- Architect In Charge : Günter Pfeifer, Christoph Kuhn
- Design Team : Daniel Lenz, Alexander Unsin, Klaus Dömer
- Users : Stiftungsverwaltung Freiburg, Erzdiözese Freiburg
- Structural Engineers : Theobald + Partner
- Installations , Building Physics : Solares Bauen
- Electrical Engineering : IB Hübner und Müller
- Site Management : Krebs + Kiefer Ingenieure
- Client : Freiburger Stadtbau GmbH
- City : Freiburg
- Country : Germany
Text description provided by the architects. The "ZKD" is a two story art depository used by several museums of the city of Freiburg (Germany) and by different foundations. It contains various art and museum objects with very different but constant conservational requirements on climate an temperature. Those conservational requirements had to be harmozied with high demands on fire protection and safety and the clients request on very low energy comsumption and sustainability for a very moderate budget. The building should be the First Art-Depository built as a „Passivhaus“.
The main function of the building is preserving cultural objects which are part of the societies cultural heritage and identity for future generations.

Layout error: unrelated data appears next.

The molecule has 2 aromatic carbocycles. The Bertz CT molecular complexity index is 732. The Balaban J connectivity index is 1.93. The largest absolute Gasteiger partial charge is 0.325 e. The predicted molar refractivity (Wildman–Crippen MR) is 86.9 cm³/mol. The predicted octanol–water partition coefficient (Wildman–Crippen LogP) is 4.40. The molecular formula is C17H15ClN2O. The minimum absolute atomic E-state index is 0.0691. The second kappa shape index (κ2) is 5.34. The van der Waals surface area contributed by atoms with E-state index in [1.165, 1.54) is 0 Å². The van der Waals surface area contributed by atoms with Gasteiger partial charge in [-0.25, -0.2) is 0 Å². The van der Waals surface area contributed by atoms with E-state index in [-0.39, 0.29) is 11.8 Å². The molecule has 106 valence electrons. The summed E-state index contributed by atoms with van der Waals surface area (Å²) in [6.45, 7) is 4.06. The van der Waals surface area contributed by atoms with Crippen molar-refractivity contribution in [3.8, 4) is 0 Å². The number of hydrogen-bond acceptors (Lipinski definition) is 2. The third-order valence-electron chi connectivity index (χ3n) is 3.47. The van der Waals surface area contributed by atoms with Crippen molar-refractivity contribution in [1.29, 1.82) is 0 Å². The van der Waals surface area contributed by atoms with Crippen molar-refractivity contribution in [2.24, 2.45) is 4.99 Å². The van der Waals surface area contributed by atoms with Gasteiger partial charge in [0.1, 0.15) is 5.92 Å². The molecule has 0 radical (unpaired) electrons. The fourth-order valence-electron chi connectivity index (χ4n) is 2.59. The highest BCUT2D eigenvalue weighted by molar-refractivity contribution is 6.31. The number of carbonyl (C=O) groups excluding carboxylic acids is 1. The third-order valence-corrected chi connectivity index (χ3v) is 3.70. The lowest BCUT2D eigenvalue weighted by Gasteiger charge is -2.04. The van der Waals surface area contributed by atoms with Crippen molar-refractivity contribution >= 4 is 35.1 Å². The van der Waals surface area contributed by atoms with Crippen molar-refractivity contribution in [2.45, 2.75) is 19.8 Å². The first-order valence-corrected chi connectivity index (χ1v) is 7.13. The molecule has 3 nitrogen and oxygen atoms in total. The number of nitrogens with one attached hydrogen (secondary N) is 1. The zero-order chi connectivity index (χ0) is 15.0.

It is located in an industrial area in Freiburg.
The building is organized on two floors. Where the upper Floor is fully planned as depository, the ground floor is devided into a deposit space and a functional space which contains all the entries, logistics, technical rooms, and supporting workspaces such as restoration studios. The asymmetric double pitched roof leads to variable ceiling heigts in the upper floor and also gives the building its characteristic shape. Its flat slope on the southern side is completely cladded with photovoltaic panels.
The main construction is of solid sand-lime bricks and concrete to preserve against quick temperature changes. Sand-lime bricks are used due to their minimum environmetal footprint. Concrete is only used, where its needed because of security reasons. Because of its required thickness for reaching teh Passivhaus-standard the insulation layer is built like a traditional timber construction which is attached to the solid wall and roof layer and covered with a wooden fibreboard Panel, which can be seen through the transparent parts of the fassade. The outermost layer is the rear vetilated fassade. Its cladding consists of polycarbonate wave panels, that change their opacity appearance due to the weather and the position of the sun and the base material of fibrecement which gives an opaque contrast to the shiny Polycarbonate. The entire insulation and fassade layers can be easily maintained, repaired or deassembled for recycling .
The seemingly "poor" cladding materials fit to the industrial context and on the other hand give the building an outward appearance of ambiguity. So it can be read as an oversized barn as well as a shiny industrial shed. This ambiguity effect plays with the theme of camouflage of the kind of "treasury"-building. It is highly secure and fulfils all the safety requirements but it shouldn't appear as a fort-knox. We build more complex than that and this is reflected by the appearence of the building which even shows that literally to the passer by.